Wordy #atozchallenge

Fictional character traits

Wordy — verbose, long-winded

Wordiness is a symptom of anxiety perhaps, (covered earlier), or tension. Wordy diversions also explore class differences, privilege, intellectualism. In some cases, we need it for backstory told by characters designed to appear talkative. Those characters are rarely around long, or interest audiences beyond their utilitarian existence.

Once in a while, we come across the delightfully wordy. In Henry Fool, we get nothing short of a grammar lesson. Thomas Jay Ryan, aka Henry Fool, has a way of infusing mundane moments with charm – even in a lesson about the differences between there, they’re and their. With a cigarette hanging from his lip, Henry offers a grammar lesson that’s absurdly long, natural, and captivating.

Appaloosa

What about a good old-fashioned lesson on proper talkin’, folks? Imagine one such character digging into the correct use for it’s, or ranting about how ‘ve is not the same as of.

Viggo Mortensen’s Hitch teaches Ed Harris’ Cole the finer points of language, and it’s a delight to watch. When Cole can’t find the word to describe what he’s thinking, Hitch helps through grammarian banter and proper punctuation with a display of cowboy testosterone.

Stories are a collection of words crafted into narrative and dialogue, but we rarely hear them spoken with nerdy aplomb. For good reason. It’s the melodrama, scandal, eroticism the writer or filmmaker wants to capture. So, when a story character finds his way into the world of wordy education, that is a rush of entertainment.

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Images: pixabay, pinterest

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12 responses to “Wordy #atozchallenge

  1. You’ve captivated me again, Silvia. I’m at the library this morning and will be looking for DVDs of Henry Fool and Appaloosa. I’d love to see the moments you describe and, as a bonus, never mind watching any movie with Ed Harris in it.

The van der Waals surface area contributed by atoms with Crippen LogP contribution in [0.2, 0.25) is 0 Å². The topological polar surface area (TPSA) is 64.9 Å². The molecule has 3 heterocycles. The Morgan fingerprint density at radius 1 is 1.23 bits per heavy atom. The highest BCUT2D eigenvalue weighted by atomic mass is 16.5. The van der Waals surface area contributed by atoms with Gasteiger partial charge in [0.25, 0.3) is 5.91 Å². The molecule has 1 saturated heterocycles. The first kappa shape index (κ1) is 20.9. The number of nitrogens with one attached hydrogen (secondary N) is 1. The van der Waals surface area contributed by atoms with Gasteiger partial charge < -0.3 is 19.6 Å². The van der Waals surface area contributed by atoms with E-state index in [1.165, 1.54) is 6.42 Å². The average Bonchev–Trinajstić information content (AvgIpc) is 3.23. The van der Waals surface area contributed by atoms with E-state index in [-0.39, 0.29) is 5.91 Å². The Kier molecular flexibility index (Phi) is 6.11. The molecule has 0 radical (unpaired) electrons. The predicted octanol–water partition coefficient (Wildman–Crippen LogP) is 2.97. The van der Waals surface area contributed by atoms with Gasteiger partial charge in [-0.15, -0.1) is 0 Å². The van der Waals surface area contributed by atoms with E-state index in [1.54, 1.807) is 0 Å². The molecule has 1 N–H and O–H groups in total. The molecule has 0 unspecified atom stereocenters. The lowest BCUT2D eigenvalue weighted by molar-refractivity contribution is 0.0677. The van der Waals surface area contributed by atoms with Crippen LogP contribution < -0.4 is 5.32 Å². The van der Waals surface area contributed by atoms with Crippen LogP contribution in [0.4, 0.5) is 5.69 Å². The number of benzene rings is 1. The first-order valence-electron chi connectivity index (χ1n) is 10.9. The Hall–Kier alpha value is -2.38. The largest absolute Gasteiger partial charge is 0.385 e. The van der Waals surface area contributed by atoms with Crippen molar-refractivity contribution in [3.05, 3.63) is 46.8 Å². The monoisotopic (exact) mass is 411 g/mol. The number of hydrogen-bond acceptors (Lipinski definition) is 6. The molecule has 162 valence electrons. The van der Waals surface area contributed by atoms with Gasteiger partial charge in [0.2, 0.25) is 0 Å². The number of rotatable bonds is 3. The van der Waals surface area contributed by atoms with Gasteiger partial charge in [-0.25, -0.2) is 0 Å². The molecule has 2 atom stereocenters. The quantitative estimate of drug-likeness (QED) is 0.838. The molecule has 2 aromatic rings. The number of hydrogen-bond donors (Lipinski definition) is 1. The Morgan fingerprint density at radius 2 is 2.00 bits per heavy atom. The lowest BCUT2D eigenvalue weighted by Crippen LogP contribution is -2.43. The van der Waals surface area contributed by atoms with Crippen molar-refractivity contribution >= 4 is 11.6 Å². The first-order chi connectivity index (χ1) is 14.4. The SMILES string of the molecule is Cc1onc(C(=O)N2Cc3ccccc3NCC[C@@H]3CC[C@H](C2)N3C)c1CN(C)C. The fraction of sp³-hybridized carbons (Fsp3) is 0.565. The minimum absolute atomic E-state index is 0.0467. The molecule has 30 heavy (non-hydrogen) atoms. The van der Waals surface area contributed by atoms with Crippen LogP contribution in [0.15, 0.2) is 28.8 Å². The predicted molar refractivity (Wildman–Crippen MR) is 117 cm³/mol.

2. I need to watch those movies just to experience those scenes!

  3. You watch such a huge variety of films, I should go looking for some of them. When you speak of “wordy” I think of me when I’m out chatting with my friends at the waterfront. Trying to quiet either of us down is a challenge.

  4. Back in my corporate career days, my boss used to ask all sufferers from verbal diarrhea (his definition) to “please pop your pills before the meeting starts”. We all learned to keep our reports concise and to the point.

  5. Hi Silvia – I too have noted the films … and will see if I can get them here. I know some the British probably tv comedy/satirical programmes have some great explanatory verbal dialogues in them … way too long – but oh so funny – cheers Hilary

  6. Silvia,

    Long winded I can relate to as I not only come from a family where my grandpa was and my daddy is just that long-winded. He can talk circles around ya and if you have something to do you gotta break away from the conversation before today turns into tomorrow. lol There are movie characters like which are generally pretty entertaining to watch. The first movie I thought of is “O’ Brother Where Art Thou”. George Clooney’s character was very wordy. He did a great job on his role and I enjoyed the film all the more. Thanks for stopping by yesterday and happy A2Zing!

    ~Curious as a Cathy
    A2Z iPad Art Sketch ‘W’ Water Glass

  7. When I write fiction, I have to be careful not to write the way I sometimes talk….in long run-on sentences.

  8. I wish I could write fiction but as much as I love reading it… I can only write about my own life. I wanted to thank you for leaving a kind comment on my blog a while back… I wasn’t writing for a few months but I am back and trying to catch up with my blogging friends xox

  9. I hope this comment comes through Silvia ..enjoyed this post. I would love to be a student of Viggo along with Cole getting grammar lessons. They could be as wordy as they like …

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